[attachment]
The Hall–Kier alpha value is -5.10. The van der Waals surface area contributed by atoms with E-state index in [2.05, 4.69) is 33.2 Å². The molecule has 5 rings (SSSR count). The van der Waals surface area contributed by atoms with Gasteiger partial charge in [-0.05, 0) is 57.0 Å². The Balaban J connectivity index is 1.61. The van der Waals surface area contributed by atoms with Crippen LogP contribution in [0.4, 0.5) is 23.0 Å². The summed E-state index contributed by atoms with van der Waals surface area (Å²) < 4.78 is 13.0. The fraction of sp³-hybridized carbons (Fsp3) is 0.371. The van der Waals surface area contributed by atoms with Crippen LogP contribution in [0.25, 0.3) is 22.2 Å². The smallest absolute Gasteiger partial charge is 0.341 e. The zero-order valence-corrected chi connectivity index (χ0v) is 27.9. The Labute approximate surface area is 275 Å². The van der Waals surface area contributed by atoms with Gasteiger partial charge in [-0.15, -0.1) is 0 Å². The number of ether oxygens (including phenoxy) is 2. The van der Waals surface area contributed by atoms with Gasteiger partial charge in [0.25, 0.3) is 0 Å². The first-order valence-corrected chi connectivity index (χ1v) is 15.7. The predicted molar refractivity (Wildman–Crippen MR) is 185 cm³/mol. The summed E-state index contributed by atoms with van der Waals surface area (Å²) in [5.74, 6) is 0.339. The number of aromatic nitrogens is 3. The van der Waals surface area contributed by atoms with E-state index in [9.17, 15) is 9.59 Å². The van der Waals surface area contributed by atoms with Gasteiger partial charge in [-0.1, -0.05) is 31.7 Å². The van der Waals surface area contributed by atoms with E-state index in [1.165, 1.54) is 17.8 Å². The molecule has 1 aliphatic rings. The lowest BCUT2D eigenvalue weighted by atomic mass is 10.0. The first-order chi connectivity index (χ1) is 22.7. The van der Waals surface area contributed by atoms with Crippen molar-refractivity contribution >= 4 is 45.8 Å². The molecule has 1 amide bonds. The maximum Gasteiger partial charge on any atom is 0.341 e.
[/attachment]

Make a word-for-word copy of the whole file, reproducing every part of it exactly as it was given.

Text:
The Hall–Kier alpha value is -5.10. The van der Waals surface area contributed by atoms with E-state index in [2.05, 4.69) is 33.2 Å². The molecule has 5 rings (SSSR count). The van der Waals surface area contributed by atoms with Gasteiger partial charge in [-0.05, 0) is 57.0 Å². The Balaban J connectivity index is 1.61. The van der Waals surface area contributed by atoms with Crippen LogP contribution in [0.4, 0.5) is 23.0 Å². The summed E-state index contributed by atoms with van der Waals surface area (Å²) < 4.78 is 13.0. The fraction of sp³-hybridized carbons (Fsp3) is 0.371. The van der Waals surface area contributed by atoms with Crippen LogP contribution in [0.25, 0.3) is 22.2 Å². The smallest absolute Gasteiger partial charge is 0.341 e. The zero-order valence-corrected chi connectivity index (χ0v) is 27.9. The Labute approximate surface area is 275 Å². The van der Waals surface area contributed by atoms with Gasteiger partial charge in [-0.15, -0.1) is 0 Å². The number of ether oxygens (including phenoxy) is 2. The van der Waals surface area contributed by atoms with Gasteiger partial charge in [0.25, 0.3) is 0 Å². The first-order valence-corrected chi connectivity index (χ1v) is 15.7. The predicted molar refractivity (Wildman–Crippen MR) is 185 cm³/mol. The summed E-state index contributed by atoms with van der Waals surface area (Å²) in [5.74, 6) is 0.339. The number of aromatic nitrogens is 3. The van der Waals surface area contributed by atoms with E-state index in [9.17, 15) is 9.59 Å². The van der Waals surface area contributed by atoms with Gasteiger partial charge in [-0.1, -0.05) is 31.7 Å². The van der Waals surface area contributed by atoms with E-state index in [1.165, 1.54) is 17.8 Å². The molecule has 1 aliphatic rings. The lowest BCUT2D eigenvalue weighted by atomic mass is 10.0. The first-order chi connectivity index (χ1) is 22.7. The van der Waals surface area contributed by atoms with Crippen molar-refractivity contribution >= 4 is 45.8 Å². The molecule has 1 amide bonds. The maximum Gasteiger partial charge on any atom is 0.341 e.